Building resilience for a changing climate: SIRC 2019 panel

October 31 2019 by Andrew Tjaardstra

In a panel discussion on sustainability on October 30 at the SIRC, a high level forum reflected on greater efforts to provide resilience in the region and acknowledged the powerful threats from climate change.

Rowan Douglas, chief executive, capital, science and policy at Willis Towers Watson, commented: “When I entered Lloyd’s in 1992, the market was on its knees with the likes of Hurricane Andrew causing great concern. It went through a revolution with the market going from relative ruin to relative resilience.”

He added: “Investors in the early nineties became smart to climate risks – or nat cat capital as it was called. And cat modeling firms brought together engineering: probability curves and stress tests; actuarial science and inserted geography. Developing the tolerance of an insurance contract was also an important step.”

Asean has recently been bolstered by the creation of the South East Asia Disaster Risk Insurance Facility (Seadrif).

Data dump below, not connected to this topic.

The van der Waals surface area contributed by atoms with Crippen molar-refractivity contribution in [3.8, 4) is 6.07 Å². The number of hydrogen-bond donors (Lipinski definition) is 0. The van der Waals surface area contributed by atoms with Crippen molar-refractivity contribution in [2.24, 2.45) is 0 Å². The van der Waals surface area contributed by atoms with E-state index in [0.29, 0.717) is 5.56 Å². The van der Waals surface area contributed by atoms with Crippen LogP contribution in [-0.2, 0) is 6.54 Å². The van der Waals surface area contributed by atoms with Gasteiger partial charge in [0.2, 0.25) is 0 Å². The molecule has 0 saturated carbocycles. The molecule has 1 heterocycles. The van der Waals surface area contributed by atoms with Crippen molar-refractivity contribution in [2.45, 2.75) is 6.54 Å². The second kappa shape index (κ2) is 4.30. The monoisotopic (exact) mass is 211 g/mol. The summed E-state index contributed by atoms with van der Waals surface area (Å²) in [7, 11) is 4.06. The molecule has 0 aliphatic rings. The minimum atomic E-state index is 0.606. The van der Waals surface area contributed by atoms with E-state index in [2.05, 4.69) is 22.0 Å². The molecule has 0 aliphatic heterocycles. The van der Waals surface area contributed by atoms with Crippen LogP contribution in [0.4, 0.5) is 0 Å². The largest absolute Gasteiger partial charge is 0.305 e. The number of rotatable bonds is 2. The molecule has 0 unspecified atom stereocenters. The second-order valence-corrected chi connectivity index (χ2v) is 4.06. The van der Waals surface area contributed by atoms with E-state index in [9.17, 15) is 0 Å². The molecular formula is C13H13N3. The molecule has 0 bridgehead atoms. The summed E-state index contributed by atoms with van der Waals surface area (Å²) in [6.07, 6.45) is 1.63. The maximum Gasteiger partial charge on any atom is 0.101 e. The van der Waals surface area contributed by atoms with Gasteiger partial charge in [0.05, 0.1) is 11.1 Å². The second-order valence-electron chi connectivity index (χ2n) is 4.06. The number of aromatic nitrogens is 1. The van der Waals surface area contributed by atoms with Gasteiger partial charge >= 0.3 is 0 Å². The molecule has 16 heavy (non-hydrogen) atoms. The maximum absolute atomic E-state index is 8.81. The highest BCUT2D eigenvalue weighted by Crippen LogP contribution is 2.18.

Hauw Soo Hoon, director of the Seadrif, explained: “Seadrif wants to close the protection gap and the Asean countries want to come together and not have their fiscal budget disrupted and create certainty of financing. The World Bank is a strong partner and we believe in the public, private partnership. Our first product is for flood protection is for Laos and Myanmar which should be available early next year.”

Commenting on Allianz’s commitments to the UN’s climate change goals in 2015, Amer Ahmed, chief executive, Allianz Re said: “We are divesting from coal related investments over the next 20 years. We withdrew insuring all new coal mines and from 2040 we will stop insuring anything related to coal.”

He added: “We want to provide clean and affordable energy and are helping develop numerous microinsurance scheme across the world. The market has a duty to provide security and resilience in our communities.”

Another supporter of the market and vulnerable countries has been the World Bank.

Vijayaseakar Kalavakonda, senior financial sector specialist, International Finance Corporation, World Bank Group, said: “The World Bank will always be looking at mechanisms to support investment and infrastructure opportunities. An increased number of disasters are linked to climate change and the biggest impact is on the most vulnerable communities.”

He continued: “We want to work with insurers, not just reinsurers, as partners and want to onboard more firms – a major challenge for us –  to help develop solutions. We will also look beyond agriculture.”

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